Proper treatment: For many people, ingrown hairs are a seemingly unsolvable conundrum. However, it turns out they can be successfully treated in much the same way as a severe acne lesion. Ingrown hairs respond to benzoyl peroxide and alpha hydroxy acid extremely well, as long as you catch them early. At the first sign of a reddish or painful lump, gently cleanse the skin, wait for your skin to dry, apply 2.5% benzoyl peroxide, wait for the benzoyl peroxide to dry, and then apply 10% alpha hydroxy acid on top. In other words, apply the Regimen with the addition of AHA+.

Generally, when an ingrown hair is medicated during its very early stages, it will subside to nothing in a day or two. Benzoyl peroxide helps kill the bacteria that is growing under the surface, and alpha hydroxy helps turn over the skin more quickly, thus releasing the impaction.

Prevention: Most people find that applying the Regimen on a regular basis to ingrown hair prone areas will prevent ingrown hairs from developing in the first place. Regular adherence to a proper benzoyl peroxide regimen should be enough to prevent ingrown hairs without the addition of alpha hydroxy acid. If you are irregular with your benzoyl peroxide use, alpha hydroxy may be needed when an ingrown hair threatens.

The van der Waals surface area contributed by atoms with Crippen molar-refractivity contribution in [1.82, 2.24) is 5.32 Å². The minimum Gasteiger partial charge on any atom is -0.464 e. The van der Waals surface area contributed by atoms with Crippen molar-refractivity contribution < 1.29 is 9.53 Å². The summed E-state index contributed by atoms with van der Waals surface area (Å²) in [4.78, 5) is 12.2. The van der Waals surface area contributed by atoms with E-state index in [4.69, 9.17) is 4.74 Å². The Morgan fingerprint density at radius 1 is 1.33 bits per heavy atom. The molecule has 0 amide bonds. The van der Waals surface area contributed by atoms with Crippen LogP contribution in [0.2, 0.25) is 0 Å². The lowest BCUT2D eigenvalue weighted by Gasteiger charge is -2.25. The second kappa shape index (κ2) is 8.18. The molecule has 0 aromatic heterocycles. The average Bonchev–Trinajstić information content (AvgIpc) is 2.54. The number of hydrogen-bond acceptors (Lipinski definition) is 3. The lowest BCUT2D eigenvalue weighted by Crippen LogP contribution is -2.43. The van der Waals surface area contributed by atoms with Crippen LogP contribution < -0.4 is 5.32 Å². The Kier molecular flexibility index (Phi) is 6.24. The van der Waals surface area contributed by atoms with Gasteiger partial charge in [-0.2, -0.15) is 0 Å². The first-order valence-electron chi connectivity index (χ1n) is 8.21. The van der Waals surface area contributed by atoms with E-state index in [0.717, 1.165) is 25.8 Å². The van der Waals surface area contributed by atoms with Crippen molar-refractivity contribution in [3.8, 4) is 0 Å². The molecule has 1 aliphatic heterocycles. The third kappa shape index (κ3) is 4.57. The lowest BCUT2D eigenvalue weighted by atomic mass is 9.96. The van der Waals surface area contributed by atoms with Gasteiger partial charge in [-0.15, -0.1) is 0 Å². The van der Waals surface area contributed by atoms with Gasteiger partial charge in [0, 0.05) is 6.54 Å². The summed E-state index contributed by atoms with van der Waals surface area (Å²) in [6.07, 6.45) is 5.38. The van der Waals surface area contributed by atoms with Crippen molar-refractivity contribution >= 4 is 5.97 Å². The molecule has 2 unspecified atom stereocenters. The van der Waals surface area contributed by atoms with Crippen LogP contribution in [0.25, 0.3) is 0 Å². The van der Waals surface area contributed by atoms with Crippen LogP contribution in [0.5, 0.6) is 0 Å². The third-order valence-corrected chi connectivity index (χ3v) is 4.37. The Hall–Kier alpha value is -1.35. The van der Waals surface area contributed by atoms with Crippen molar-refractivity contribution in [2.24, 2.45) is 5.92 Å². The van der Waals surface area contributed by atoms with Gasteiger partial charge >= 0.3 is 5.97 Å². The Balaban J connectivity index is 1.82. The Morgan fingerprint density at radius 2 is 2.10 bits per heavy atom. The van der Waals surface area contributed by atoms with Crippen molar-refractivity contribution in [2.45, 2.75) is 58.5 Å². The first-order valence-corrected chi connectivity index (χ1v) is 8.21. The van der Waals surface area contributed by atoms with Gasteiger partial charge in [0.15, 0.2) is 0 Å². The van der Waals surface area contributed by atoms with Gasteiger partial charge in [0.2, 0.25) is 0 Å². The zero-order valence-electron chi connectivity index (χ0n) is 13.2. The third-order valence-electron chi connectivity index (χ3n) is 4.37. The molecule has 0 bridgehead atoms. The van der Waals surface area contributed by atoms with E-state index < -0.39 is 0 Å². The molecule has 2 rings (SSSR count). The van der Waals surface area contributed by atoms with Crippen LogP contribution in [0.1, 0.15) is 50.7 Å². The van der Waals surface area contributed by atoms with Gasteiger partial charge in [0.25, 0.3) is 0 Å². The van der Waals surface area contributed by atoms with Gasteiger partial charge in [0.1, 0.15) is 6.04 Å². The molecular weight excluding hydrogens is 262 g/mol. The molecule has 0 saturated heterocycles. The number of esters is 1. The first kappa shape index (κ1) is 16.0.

Removing/Popping an ingrown hair: If you catch it too late, an ingrown hair can grow larger and more painful. The lesion can come to a white head, in which case you can carefully pop it and squeeze out the offending hair. Absolutely do not attempt to squeeze out the hair unless the lesion has come to a head.

Dermatologist help: In rare cases, ingrown hairs can get out of control, and the lesion they create can expand to several centimeters or even inches long. In this case, promptly see a dermatologist. He/She can administer a cortisone shot and/or remove the hair entirely, thus preventing too much scarring.

Over-the-counter creams/gels: Ingrown hair creams or gels tend to disappoint. I have personally never come across one that works as advertised. For best results, apply 2.5% benzoyl peroxide and a high quality 10% alpha hydroxy acid instead.

Pros: The one blade “trimmer” on the back is nice to have for perfect sideburns, although I did cut myself with it once.

Cons: Very irritating, tons of drag, expensive, doesn’t fit in usual razor shower caddy.

Bottom line: For all the talk of “thinner blades” and “less irritation” and “less drag”, I was expecting much more. Honestly, I didn’t notice much of a difference between this razor and Gillette or Bic’s previous 5 blade razors. They are all extraordinarily irritating. The 2 blade Sensor Excel or the two blade Trac II Plus are far less irritating and give a much more pleasant shave. I still would highly caution against these multi-blade razors and recommend strongly that people go with the Sensor Excel or Trac II Plus.